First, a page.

Sep. 27th, 2008

rhythmaning: (Armed Forces)
Cory Doctorow has posted on BoingBoing about the real effect of Labour's policy on ID cards.

It is chastening.

I am opposed to ID cards; Cory's post brings the issues into focus.

(I found the post via Jennie Rigg's post on Liberal Conspiracy - "Why Labour Voters Ought to Think Again"; although I'd have seen it on BoingBoing eventually!)
rhythmaning: (Armed Forces)
Cory Doctorow has posted on BoingBoing about the real effect of Labour's policy on ID cards.

It is chastening.

I am opposed to ID cards; Cory's post brings the issues into focus.

(I found the post via Jennie Rigg's post on Liberal Conspiracy - "Why Labour Voters Ought to Think Again"; although I'd have seen it on BoingBoing eventually!)

Knoydart

Sep. 27th, 2008 04:57 pm
rhythmaning: (sunset)
I spent a long weekend on Knoydart. Everyone says “on Knoydart”, because although not physically an island, the Knoydart Peninsular – the Rough Bounds - is effectively cut off from the rest of the UK: there are no roads connecting it to the road network, so you can either walk twenty miles from Kinloch Hourn at the end of a very long, winding and marvellous single track road, or you can get the boat from Mallaig, a forty-five minute ride across rough, storm swept water.

The large group I was with – over thirty of us – chose that option.

Actually, the sea was flat as a pancake: barely a ripple. The sky was dark and overcast, but the weather was ok, there was no breeze at all, and the views from the boat were wonderful.

P8220014

P8220020

P8220015



More mountains and words beneath the cut. And a bit about Hogwarts... )

Knoydart

Sep. 27th, 2008 04:57 pm
rhythmaning: (sunset)
I spent a long weekend on Knoydart. Everyone says “on Knoydart”, because although not physically an island, the Knoydart Peninsular – the Rough Bounds - is effectively cut off from the rest of the UK: there are no roads connecting it to the road network, so you can either walk twenty miles from Kinloch Hourn at the end of a very long, winding and marvellous single track road, or you can get the boat from Mallaig, a forty-five minute ride across rough, storm swept water.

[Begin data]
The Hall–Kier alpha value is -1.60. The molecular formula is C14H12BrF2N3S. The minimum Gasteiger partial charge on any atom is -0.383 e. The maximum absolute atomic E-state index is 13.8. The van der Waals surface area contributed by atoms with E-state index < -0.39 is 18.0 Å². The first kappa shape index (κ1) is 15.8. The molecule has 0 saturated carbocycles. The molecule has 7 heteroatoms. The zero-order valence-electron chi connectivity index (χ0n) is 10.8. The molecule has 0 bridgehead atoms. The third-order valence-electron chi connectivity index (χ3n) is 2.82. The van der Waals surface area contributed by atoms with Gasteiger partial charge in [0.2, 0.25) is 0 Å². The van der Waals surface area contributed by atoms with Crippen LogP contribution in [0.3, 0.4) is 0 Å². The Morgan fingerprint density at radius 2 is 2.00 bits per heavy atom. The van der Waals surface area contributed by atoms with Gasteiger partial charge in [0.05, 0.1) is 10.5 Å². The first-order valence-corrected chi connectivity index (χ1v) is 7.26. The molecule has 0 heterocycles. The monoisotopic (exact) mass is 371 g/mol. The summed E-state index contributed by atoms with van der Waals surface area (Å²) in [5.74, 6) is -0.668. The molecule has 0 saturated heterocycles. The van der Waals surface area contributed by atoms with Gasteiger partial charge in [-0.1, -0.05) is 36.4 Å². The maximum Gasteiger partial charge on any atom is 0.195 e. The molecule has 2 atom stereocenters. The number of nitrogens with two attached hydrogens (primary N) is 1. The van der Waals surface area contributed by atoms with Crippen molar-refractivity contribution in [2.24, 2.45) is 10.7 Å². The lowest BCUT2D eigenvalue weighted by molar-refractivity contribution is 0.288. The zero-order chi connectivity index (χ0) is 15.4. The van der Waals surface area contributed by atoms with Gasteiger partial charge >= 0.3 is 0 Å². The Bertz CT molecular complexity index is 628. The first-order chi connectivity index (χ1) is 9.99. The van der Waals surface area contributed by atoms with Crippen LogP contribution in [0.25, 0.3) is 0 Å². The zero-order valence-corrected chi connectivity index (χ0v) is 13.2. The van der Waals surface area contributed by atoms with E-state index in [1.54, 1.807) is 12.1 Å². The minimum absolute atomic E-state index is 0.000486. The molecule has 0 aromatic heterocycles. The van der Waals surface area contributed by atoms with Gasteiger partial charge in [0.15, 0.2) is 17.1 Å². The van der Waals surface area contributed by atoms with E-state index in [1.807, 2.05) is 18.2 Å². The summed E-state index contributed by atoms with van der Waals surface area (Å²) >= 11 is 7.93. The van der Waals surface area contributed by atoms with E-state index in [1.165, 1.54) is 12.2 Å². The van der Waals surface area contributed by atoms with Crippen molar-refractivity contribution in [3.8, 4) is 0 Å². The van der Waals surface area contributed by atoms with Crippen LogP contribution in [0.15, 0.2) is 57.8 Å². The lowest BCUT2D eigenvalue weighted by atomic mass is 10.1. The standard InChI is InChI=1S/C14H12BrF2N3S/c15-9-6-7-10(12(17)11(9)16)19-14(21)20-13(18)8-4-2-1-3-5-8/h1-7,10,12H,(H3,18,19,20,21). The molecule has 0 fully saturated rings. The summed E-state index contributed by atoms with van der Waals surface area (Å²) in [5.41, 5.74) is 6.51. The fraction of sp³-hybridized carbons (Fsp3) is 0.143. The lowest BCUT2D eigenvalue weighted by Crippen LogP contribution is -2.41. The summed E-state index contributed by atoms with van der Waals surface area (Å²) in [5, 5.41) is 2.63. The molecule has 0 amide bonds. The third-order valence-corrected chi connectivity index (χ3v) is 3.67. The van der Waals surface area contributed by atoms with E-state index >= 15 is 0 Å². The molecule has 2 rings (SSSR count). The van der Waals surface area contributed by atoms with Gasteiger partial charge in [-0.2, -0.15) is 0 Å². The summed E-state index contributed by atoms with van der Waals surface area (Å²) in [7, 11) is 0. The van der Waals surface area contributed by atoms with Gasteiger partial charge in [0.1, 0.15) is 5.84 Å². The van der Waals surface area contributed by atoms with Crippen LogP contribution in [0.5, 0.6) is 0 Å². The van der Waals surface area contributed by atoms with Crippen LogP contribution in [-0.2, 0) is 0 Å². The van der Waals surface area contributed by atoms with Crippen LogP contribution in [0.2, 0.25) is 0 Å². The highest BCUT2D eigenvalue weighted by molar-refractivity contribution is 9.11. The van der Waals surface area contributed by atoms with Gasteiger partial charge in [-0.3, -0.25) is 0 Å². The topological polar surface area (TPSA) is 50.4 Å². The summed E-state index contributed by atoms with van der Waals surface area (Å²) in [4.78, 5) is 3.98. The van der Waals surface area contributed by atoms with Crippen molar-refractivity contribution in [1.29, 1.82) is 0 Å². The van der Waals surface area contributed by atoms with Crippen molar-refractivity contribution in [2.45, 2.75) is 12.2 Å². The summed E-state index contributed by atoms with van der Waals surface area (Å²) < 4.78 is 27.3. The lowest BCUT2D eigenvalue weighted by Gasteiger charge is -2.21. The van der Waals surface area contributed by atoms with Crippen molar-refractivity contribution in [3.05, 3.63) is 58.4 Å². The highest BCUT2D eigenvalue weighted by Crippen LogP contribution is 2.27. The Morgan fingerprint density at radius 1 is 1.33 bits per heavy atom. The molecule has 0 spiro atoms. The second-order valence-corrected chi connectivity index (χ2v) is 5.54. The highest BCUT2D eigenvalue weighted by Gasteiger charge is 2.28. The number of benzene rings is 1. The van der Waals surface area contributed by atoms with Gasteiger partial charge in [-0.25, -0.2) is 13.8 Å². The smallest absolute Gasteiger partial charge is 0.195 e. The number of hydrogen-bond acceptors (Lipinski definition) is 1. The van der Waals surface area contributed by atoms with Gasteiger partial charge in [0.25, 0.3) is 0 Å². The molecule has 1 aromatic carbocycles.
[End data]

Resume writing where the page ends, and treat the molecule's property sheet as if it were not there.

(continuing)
The large group I was with – over thirty of us – chose that option.

Actually, the sea was flat as a pancake: barely a ripple. The sky was dark and overcast, but the weather was ok, there was no breeze at all, and the views from the boat were wonderful.

P8220014

P8220020

P8220015



More mountains and words beneath the cut. And a bit about Hogwarts... )
rhythmaning: (Armed Forces)
BBC4, the digital (freeview) channel, have been running an evening of art programes.

I just watched an episode - a repeat - of Simon Schama's "The Power of Art" about the creation and story of Pablo Picasso's Guernica.

It was a really interesting, and critical, programme; and it is a fascinating - and terrifying - work of art.

I'd give you a link to the programme, but the iPlayer home page says "Not Available" beside the programme. This might be because in the few minutes between the programme finishing and me posting this, they haven't yet put it up; or it might be that they would rather sell you a DVD set...

Either way, it was a fascinating, flawed, but exciting bit of arts tv. As the programme itself pointed out, it is a work of art which is frighteningly relevant today; it shouldn't be, but it is. We haven't learned yet, have we.

Thank you BBC4.
rhythmaning: (Armed Forces)
BBC4, the digital (freeview) channel, have been running an evening of art programes.

I just watched an episode - a repeat - of Simon Schama's "The Power of Art" about the creation and story of Pablo Picasso's Guernica.

It was a really interesting, and critical, programme; and it is a fascinating - and terrifying - work of art.

I'd give you a link to the programme, but the iPlayer home page says "Not Available" beside the programme. This might be because in the few minutes between the programme finishing and me posting this, they haven't yet put it up; or it might be that they would rather sell you a DVD set...

Either way, it was a fascinating, flawed, but exciting bit of arts tv. As the programme itself pointed out, it is a work of art which is frighteningly relevant today; it shouldn't be, but it is. We haven't learned yet, have we.

Thank you BBC4.
rhythmaning: (cat)
Strange and bizarre though it may seem, I do actually know people that don't like custard. Some of them may even read this journal.

So they may be pleased by this story about the wanton destruction of custard.

Me, I love the stuff.

(via Arbroath.)
rhythmaning: (cat)
Strange and bizarre though it may seem, I do actually know people that don't like custard. Some of them may even read this journal.

So they may be pleased by this story about the wanton destruction of custard.

Me, I love the stuff.

(via Arbroath.)

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